When we act, our brains register the visual feedback of the outcome of our actions only approximately 150 ms after sending the motor commands to the muscles. By anticipating the sensory consequences of our actions, temporal prediction mechanisms help us to accurately perform time-critical motor actions, such as catching a ball, and to experience th...
Preprint
Full-text available
The development of spatially registered auditory maps in the external nucleus of the inferior colliculus (ICx) in young owls and their maintenance in adult animals is visually guided and evolves dynamically. To investigate the underlying neural mechanisms of this process, we developed a model of stabilized neoHebbian correlative learning which is a...
Preprint
Full-text available
Adaptation to statistics of sensory inputs is an essential ability of neural systems and extends their effective operational range. Having a broad operational range of sensory inputs facilitates the ability to react to very different sensory inputs, thus is a crucial factor for survival. Adaptation mechanisms are found at many stages of sensory pat...
Article
Full-text available
In vision, the perceived velocity of a moving stimulus differs depending on whether we pursue it with the eyes or not: A stimulus moving across the retina with the eyes stationary is perceived as being faster compared with a stimulus of the same physical speed that the observer pursues with the eyes, while its retinal motion is zero. This effect is...
Article
Full-text available
Feedback is essential for skill acquisition as it helps identifying and correcting performance errors. Nowadays, Virtual Reality can be used as a tool to guide motor learning, and to provide innovative types of augmented feedback that exceed real world opportunities. Concurrent feedback has shown to be especially beneficial for novices. Moreover, w...
Preprint
Full-text available
Motion encoding in touch relies on multiple cues, such as displacements of traceable texture elements, friction-induced vibrations, and gross fingertip deformations by shear force. We evaluated the role of deformation and vibration cues in tactile speed discrimination. To this end, we tested the discrimination of speed of a moving smooth glass plat...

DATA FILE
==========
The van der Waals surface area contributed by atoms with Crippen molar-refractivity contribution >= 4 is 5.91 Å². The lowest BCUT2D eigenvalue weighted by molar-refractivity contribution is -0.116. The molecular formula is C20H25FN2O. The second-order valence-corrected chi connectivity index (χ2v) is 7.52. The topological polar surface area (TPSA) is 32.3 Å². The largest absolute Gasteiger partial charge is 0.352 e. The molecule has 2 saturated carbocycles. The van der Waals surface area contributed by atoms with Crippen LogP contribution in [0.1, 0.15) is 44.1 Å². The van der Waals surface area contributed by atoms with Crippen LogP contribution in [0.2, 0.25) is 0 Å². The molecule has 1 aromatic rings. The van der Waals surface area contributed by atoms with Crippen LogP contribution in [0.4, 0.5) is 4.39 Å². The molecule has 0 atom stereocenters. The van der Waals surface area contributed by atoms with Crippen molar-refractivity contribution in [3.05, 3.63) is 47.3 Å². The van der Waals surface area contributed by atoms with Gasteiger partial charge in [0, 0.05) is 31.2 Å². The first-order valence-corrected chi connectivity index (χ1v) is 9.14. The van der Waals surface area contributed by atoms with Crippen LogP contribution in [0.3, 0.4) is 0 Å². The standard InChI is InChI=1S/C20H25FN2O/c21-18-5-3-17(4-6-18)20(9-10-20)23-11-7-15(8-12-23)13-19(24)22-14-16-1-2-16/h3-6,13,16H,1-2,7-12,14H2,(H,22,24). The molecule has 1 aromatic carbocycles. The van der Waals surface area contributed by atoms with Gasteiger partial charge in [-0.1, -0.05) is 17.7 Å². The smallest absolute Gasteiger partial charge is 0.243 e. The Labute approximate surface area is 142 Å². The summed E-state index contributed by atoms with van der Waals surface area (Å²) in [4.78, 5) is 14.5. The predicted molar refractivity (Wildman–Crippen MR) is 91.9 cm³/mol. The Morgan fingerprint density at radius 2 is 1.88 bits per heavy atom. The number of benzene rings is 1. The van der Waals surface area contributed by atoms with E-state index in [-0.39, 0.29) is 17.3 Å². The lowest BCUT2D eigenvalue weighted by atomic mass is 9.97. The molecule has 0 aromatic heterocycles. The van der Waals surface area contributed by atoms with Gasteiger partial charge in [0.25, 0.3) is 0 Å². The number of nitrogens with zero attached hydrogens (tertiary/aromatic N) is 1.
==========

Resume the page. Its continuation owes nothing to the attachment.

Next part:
Article
Full-text available
The plasticity of the human nervous system allows us to acquire an open-ended repository of sensorimotor skills in adulthood, such as the mastery of tools, musical instruments or sports. How novel sensorimotor skills are learned from scratch is yet largely unknown. In particular, the so-called inverse mapping from goal states to motor states is und...
Data
Reach performance for different test targets (human population). For each individual, the reach-endpoints for the median postures across the last three test blocks are plotted. The ellipses are the across participant covariance ellipses. (TIFF)
Data
Friedman ANOVA to test for differences in the relative use of the q2 joint in the first Principal Component (contrast conditions H1 and H2) across Time (8 levels). (DOCX)
Data
Individual learning curves. Mean distance d¯ across training blocks. Odd numbered participants started in Condition H1, even numbered participants started in Condition H2. (TIFF)
Data
Average reach performance for different test targets across time. Lines represent across individual mean. Left: condition H1, right: condition H2. Top: simulated agents, bottom: human participants. Solid lines represent interpolation targets, dotted lines represent extrapolation targets. The brightness represents distance from the home posture (the...
Data
ANOVA table for two-way repeated-measures ANOVA (rmANOVA) to test for differences in the mean distance to the targets (error) with factors: Time (block number 1–24) and Condition (H1, H2). SSq. Stands for the sum of squares, DF for Degrees of Freedom, Mean Sq. for the Mean Squared Error, F for the F statistics, p-value for the probability that the...
Data
ANOVA table for two-way repeated-measures ANOVA (rmANOVA) to test for differences in the summed variance in motor space with factors: Time (8 levels) and Condition (H1, H2). SSq. Stands for the sum of squares, DF for Degrees of Freedom, Mean Sq. for the Mean Squared Error, F for the F statistics, p-value for the probability that the null hypothesis...
Data
A clip of the task as seen through the eyes of a participant (training phase). (MP4)
Data
A .zip file with all data reported in the manuscript. The 220 .json files contain the data (20 for the participants, 200 for simulation runs), the text file legend_json.txt explains the data format. (ZIP)
Data
Reach performance for different test targets (agent population). For each individual, the reach-endpoints during the last test block are plotted. The ellipses are the across agent covariance ellipses. (TIFF)
Data
ANOVA table for two-way repeated-measures ANOVA (rmANOVA) to test for differences in the relative distance of solutions to the two home positions with factors: Time (8 levels) and Condition (H1, H2). SSq. Stands for the sum of squares, DF for Degrees of Freedom, Mean Sq. for the Mean Squared Error, F for the F statistics, p-value for the probabilit...
Article
To estimate object speed with respect to the self, retinal signals must be summed with extraretinal signals that encode the speed of eye and head movement. Prior work has shown that differences in perceptual estimates of object speed based on retinal and oculomotor signals lead to biased percepts such as the Aubert-Fleischl phenomenon (AF), in whic...
Article
Full-text available
Abstract In environments where orientation is ambiguous, the visual system uses prior knowledge about lighting coming from above to recognize objects, determine which way is up, and reorient the body. Here we investigated the extent with which assumed light from above preferences are affected by body orientation and the orientation of the retina re...
Article